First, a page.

On appeal from Department of Human Services, Division of Developmental Disabilities, HDD-6088-02.
The opinion of the court was delivered by: Wecker, J.A.D.
NOT FOR PUBLICATION WITHOUT THE APPROVAL OF THE APPELLATE DIVISION
Before Judges Stern, Coburn and Wecker.
Petitioner, T.H., is an adult who has been diagnosed with Asperger's Syndrome, a neurological disorder that shares some of the characteristics associated with autism.*fn1 T.H. appeals from a final agency decision of the Director of the Division of Developmental Disabilities denying his application for services as a developmentally disabled individual pursuant to the Developmentally Disabled Rights Act, N.J.S.A. 30:6D-1 to -12. See N.J.S.A. 30:6D-3a.*fn2
We have thoroughly reviewed the record and the briefs in light of the contentions of the parties, with particular attention to petitioner's contention that the regulation adopted by the Division and applied to his application is inconsistent with the statute under which the Division derives its authority. After full consideration of the arguments, we are convinced that the regulation is consistent with the underlying statute and therefore is valid and enforceable. In addition, we are satisfied that there is sufficient credible evidence to support the administrative law judge's initial decision, which was adopted by the Director. We therefore affirm the agency decision denying developmental disability services to T.H.
This is unquestionably a tragic case. T.H., a man born in 1949, lived with and was cared for by his parents until they died within eight months of each other when T.H. was fifty years old. The parties stipulated that T.H. has Asperger's Syndrome, and agreed that petitioner actually had the condition as a child, although the medical community had not identified and named the syndrome as such until well after T.H. reached adulthood. On the day of his mother's death in July 2000, while his siblings were making funeral arrangements, T.H. attempted suicide by carbon monoxide poisoning, along with an overdose of an anti-depression medication. While he survived the attempt, he was left with a traumatic brain injury, causing short-term memory loss and severe physical limitations; the latter require him to ambulate primarily with a wheelchair. He is unquestionably unable to function on his own at this time. His condition also has made it impossible for any of his siblings to care for him.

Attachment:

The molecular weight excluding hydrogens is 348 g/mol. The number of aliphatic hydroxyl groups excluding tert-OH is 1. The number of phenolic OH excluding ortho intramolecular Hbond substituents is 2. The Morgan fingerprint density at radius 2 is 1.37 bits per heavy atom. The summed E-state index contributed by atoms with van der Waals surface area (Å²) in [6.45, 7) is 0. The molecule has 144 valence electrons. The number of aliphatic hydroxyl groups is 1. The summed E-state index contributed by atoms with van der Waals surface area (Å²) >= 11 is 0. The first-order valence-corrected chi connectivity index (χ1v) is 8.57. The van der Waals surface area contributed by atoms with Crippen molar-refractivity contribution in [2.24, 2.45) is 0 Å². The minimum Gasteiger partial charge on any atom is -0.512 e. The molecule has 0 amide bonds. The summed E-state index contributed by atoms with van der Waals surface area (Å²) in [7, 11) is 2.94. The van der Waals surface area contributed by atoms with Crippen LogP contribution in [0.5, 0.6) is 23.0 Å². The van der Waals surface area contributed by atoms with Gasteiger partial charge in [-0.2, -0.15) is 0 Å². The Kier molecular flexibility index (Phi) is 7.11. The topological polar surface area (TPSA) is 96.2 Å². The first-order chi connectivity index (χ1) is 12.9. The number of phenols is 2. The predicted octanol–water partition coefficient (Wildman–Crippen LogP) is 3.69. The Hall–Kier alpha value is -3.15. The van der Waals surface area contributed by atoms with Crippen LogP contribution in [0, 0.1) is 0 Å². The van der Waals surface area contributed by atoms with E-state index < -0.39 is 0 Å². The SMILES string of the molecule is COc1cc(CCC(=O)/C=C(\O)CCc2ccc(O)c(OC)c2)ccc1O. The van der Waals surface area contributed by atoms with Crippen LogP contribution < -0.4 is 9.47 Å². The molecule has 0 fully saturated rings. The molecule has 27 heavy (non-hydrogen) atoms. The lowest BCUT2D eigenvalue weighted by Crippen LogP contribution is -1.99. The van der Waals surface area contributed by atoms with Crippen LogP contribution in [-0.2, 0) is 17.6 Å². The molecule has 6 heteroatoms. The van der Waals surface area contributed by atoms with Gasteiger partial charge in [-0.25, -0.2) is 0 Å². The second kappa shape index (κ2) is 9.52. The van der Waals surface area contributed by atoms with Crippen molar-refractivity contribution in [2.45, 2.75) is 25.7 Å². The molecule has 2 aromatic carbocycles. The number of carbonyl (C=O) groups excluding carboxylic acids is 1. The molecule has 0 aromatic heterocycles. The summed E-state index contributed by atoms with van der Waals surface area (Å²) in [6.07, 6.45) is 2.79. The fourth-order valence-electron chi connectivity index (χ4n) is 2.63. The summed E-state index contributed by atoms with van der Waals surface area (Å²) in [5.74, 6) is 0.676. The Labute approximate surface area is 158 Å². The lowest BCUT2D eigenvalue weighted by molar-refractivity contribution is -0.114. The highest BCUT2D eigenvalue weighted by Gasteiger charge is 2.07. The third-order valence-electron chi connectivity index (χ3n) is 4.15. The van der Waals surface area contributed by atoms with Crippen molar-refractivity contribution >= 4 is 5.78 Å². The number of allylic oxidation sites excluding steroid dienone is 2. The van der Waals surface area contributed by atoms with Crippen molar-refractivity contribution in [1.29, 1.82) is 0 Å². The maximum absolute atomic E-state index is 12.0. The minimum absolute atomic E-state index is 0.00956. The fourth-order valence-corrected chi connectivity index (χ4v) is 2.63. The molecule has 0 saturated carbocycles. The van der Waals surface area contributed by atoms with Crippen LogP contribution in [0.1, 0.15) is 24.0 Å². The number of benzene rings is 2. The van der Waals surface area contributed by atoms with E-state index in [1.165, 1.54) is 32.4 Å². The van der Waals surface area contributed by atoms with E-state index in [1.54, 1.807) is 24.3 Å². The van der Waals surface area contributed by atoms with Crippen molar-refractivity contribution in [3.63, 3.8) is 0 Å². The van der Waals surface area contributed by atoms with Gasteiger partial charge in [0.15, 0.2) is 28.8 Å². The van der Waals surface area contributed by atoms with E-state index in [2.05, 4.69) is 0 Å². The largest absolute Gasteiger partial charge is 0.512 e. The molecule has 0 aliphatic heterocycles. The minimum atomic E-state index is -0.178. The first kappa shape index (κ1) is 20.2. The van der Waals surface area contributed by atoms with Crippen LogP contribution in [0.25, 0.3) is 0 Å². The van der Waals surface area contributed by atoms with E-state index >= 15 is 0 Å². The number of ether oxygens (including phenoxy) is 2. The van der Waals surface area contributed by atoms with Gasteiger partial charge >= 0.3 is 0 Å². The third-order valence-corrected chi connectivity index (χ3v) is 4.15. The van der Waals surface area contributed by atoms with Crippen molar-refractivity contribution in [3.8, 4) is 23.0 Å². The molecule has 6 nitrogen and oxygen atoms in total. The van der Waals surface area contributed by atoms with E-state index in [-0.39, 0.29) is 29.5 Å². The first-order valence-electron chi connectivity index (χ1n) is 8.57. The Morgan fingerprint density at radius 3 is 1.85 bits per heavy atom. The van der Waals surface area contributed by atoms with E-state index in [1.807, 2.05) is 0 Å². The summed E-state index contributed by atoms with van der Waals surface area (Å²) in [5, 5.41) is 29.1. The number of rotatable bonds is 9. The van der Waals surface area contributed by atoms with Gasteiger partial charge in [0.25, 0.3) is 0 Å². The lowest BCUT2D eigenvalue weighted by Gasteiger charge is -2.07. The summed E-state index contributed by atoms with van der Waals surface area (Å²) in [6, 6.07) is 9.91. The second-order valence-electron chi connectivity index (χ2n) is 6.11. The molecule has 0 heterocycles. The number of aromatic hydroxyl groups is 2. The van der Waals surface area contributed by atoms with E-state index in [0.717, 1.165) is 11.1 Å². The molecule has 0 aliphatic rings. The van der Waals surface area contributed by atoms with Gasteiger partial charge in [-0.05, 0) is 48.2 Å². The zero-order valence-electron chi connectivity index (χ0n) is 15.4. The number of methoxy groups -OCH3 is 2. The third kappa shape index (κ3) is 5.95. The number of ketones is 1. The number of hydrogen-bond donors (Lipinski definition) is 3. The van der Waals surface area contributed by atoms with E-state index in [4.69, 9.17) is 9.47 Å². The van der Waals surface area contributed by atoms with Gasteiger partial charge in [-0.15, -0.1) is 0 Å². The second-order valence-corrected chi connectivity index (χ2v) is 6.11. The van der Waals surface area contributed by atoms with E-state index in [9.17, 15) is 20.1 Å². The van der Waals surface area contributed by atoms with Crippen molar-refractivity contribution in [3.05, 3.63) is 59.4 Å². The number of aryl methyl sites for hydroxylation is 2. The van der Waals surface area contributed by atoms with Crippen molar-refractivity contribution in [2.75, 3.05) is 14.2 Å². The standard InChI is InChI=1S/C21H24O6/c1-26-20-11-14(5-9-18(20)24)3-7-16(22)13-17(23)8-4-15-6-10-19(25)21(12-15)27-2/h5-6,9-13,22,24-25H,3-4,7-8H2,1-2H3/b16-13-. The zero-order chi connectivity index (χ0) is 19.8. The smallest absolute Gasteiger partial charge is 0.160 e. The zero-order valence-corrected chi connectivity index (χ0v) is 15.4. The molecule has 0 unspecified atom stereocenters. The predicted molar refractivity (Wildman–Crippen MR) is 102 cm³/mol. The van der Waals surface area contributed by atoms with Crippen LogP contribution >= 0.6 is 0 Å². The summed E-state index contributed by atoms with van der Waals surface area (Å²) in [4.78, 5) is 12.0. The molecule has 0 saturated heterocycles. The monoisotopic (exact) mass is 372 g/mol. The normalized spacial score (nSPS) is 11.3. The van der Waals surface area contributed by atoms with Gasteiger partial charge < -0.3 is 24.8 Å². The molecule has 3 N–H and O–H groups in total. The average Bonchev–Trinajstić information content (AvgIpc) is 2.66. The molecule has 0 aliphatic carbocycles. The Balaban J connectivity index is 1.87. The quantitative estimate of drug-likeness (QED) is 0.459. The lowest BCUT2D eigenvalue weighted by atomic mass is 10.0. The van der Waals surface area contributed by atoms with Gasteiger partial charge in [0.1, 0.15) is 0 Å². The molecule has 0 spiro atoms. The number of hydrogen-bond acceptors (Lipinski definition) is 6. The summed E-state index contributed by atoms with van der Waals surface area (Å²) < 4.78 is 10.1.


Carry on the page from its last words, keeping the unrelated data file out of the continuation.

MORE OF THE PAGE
T.H.'s appeal from the Division's initial denial of services led to a contested hearing in the Office of Administrative Law. Three witnesses testified at that hearing. The judge qualified Dr. Arthur Bernstein, a full-time senior clinical psychologist with the Division, as an expert in both "clinical psychology" and "the issues regarding eligibility requirements for [Division] purposes." Dr. Bernstein testified on behalf of the Division. Dr. Linda Petti, who was also qualified as an expert in clinical psychology, testified on behalf of T.H. The only fact witness was T.H.'s older sister, J.S.
The administrative law judge found that "T.H. has failed to demonstrate how he is eligible to receive [developmental disability] services, given the criteria to obtain such services." The issue as defined by the judge was whether the functional limitations defined by N.J.S.A. 30:6D-3a(4), and required in order to qualify for assistance from the Division, were "manifest" before T.H. reached the age of twenty-two, as required by N.J.A.C. 10:46-1.3.
On appeal, T.H. presents these arguments:
THE A.L.J. RECOMMENDED, AND THE DIVISION OF DEVELOPMENTAL DISABILITIES APPLIED, THE INCORRECT LEGAL STANDARD WHEN MAKING ITS FINAL ADMINISTRATIVE AGENCY DECISION.
THE DIVISION OF DEVELOPMENTAL DISABILITIES' REGULATION, N.J.A.C. 10:46-1.3, CONFLICTS WITH N.J.S.A. 30:6D-3, RENDERING THE AGENCY'S REGULATION INVALID.
[T.H.] IS ELIGIBLE FOR SERVICES FROM THE DIVISION OF DEVELOPMENTAL DISABILITIES PURSUANT TO N.J.S.A. 30:6D-3.
In sum, T.H. contends that under the law, it is sufficient that his underlying condition was "manifest" before age twenty-two, even if all of his functional limitations were not.
The first issue before us is whether the agency evaluated petitioner under the correct definition of developmental disability. The ...